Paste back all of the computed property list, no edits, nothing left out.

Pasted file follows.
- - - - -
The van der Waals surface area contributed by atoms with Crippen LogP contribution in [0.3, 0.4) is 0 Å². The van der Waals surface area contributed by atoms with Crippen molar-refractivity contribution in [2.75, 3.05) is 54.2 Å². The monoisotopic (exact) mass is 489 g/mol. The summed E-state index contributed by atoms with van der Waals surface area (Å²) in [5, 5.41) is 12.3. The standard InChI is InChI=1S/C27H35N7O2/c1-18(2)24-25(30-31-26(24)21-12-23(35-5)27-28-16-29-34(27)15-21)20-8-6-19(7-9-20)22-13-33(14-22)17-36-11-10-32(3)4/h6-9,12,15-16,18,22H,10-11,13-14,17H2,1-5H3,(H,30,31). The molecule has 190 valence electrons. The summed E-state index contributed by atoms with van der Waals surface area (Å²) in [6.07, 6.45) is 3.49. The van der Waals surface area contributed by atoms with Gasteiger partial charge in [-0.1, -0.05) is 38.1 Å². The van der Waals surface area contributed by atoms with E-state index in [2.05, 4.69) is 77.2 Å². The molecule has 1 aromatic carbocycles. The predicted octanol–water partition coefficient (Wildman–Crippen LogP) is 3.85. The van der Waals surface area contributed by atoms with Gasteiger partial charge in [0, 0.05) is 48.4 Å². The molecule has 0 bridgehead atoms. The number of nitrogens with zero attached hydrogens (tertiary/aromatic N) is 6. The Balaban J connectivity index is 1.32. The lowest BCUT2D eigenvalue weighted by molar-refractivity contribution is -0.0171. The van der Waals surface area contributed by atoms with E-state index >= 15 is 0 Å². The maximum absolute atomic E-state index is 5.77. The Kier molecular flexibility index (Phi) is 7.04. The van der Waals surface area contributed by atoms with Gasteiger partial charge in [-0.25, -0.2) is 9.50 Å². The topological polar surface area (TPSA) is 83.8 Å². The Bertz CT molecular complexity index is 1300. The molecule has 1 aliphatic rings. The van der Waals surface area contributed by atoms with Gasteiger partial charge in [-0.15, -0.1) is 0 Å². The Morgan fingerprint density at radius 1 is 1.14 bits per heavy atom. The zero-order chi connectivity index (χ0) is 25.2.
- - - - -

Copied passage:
The van der Waals surface area contributed by atoms with Crippen LogP contribution in [0.3, 0.4) is 0 Å². The van der Waals surface area contributed by atoms with Crippen molar-refractivity contribution in [2.75, 3.05) is 54.2 Å². The monoisotopic (exact) mass is 489 g/mol. The summed E-state index contributed by atoms with van der Waals surface area (Å²) in [5, 5.41) is 12.3. The standard InChI is InChI=1S/C27H35N7O2/c1-18(2)24-25(30-31-26(24)21-12-23(35-5)27-28-16-29-34(27)15-21)20-8-6-19(7-9-20)22-13-33(14-22)17-36-11-10-32(3)4/h6-9,12,15-16,18,22H,10-11,13-14,17H2,1-5H3,(H,30,31). The molecule has 190 valence electrons. The summed E-state index contributed by atoms with van der Waals surface area (Å²) in [6.07, 6.45) is 3.49. The van der Waals surface area contributed by atoms with Gasteiger partial charge in [-0.1, -0.05) is 38.1 Å². The van der Waals surface area contributed by atoms with E-state index in [2.05, 4.69) is 77.2 Å². The molecule has 1 aromatic carbocycles. The predicted octanol–water partition coefficient (Wildman–Crippen LogP) is 3.85. The van der Waals surface area contributed by atoms with Gasteiger partial charge in [0, 0.05) is 48.4 Å². The molecule has 0 bridgehead atoms. The number of nitrogens with zero attached hydrogens (tertiary/aromatic N) is 6. The Balaban J connectivity index is 1.32. The lowest BCUT2D eigenvalue weighted by molar-refractivity contribution is -0.0171. The van der Waals surface area contributed by atoms with E-state index >= 15 is 0 Å². The maximum absolute atomic E-state index is 5.77. The Kier molecular flexibility index (Phi) is 7.04. The van der Waals surface area contributed by atoms with Gasteiger partial charge in [-0.25, -0.2) is 9.50 Å². The topological polar surface area (TPSA) is 83.8 Å². The Bertz CT molecular complexity index is 1300. The molecule has 1 aliphatic rings. The van der Waals surface area contributed by atoms with Gasteiger partial charge in [-0.15, -0.1) is 0 Å². The Morgan fingerprint density at radius 1 is 1.14 bits per heavy atom. The zero-order chi connectivity index (χ0) is 25.2.